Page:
US 3100784 A
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United States Patent 3,100,784 METHQD Gil PRODUCING PGLYMERS 8F LZNGLENIC ACEB Charles G. Goebel, Cincinnati, @hio, assignor to Emery Industries, Inc, Cincinnati, Ghio, a corporation of Ohio No Drawing. Filed June 25, 1962, Scr. No. 205,030 3 Claims. (Cl. Z60--407) This invention relates to a method for the polymerization of linolenic acid and of unsaturated fatty acid mixtures such as those recovered from linseed oil which are relatively rich in linolenic acid.
In polymerization reactions of the type with which this invention is concerned, unsaturated fatty acids, essentially of the C variety, are converted into polycarboxylic acids containing two, three or even more of the C acid units. The C dicarboxylic acid polymer is normally referred to as dimer acid and the C tricarboxylic acid as trimer acid. Two principal methods for effecting such polymerization of fatty acids are known. In one the acid starting materials are heated to temperatures above 260 C. in the presence of steam at pressures above about 40 p.s.i. until the desired polymerization of fatty acids has taken place, this method being effective with polyunsaturated fatty acids. This thermal method of polymerization is described in US. Patent No. 2,482,761.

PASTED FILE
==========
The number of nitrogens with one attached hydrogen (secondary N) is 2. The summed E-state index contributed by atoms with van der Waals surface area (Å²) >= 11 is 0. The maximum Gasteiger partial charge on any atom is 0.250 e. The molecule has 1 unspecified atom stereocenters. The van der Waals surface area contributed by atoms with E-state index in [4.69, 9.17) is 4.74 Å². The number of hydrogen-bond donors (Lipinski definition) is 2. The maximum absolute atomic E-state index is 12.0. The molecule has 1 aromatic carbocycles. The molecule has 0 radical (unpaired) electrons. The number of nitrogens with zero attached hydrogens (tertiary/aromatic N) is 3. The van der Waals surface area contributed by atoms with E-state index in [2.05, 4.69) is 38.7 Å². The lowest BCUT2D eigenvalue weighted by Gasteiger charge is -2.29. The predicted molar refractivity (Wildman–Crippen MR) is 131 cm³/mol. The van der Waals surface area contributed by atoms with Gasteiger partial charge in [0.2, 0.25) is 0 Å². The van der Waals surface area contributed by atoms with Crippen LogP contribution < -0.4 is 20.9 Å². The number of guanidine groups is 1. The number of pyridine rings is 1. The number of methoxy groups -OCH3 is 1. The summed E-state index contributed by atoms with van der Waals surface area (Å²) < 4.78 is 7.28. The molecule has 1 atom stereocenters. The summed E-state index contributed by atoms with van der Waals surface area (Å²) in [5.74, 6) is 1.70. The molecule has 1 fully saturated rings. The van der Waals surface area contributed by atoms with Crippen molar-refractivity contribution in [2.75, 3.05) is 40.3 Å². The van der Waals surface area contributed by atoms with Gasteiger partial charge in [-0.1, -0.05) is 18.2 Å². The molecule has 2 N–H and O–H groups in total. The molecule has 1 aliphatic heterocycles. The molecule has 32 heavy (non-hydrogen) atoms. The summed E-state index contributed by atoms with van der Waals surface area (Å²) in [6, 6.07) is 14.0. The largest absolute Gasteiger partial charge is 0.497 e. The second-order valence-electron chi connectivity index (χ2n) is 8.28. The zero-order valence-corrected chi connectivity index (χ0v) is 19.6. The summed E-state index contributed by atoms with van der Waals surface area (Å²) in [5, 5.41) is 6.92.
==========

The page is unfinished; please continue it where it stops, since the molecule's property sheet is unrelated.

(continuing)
The other polymerization method, which involves the use of water and a clay catalyst, forms the subject of U.S. Patents Nos. 2,793,219, 2,793,220 and 2,955,121. When conducting polymerization reactions by this catalytic method it is possible to polymerize both monoas well as polyunsaturated fatty acids. The reaction is effected by heating the fatty starting material at temperatures of from about 180 to 260 C. for a period of at least one-half hour in the presence of water and a surface-active crystalline clay mineral. The reaction is normally conducted under elevated (steam) pressure in an autoclave.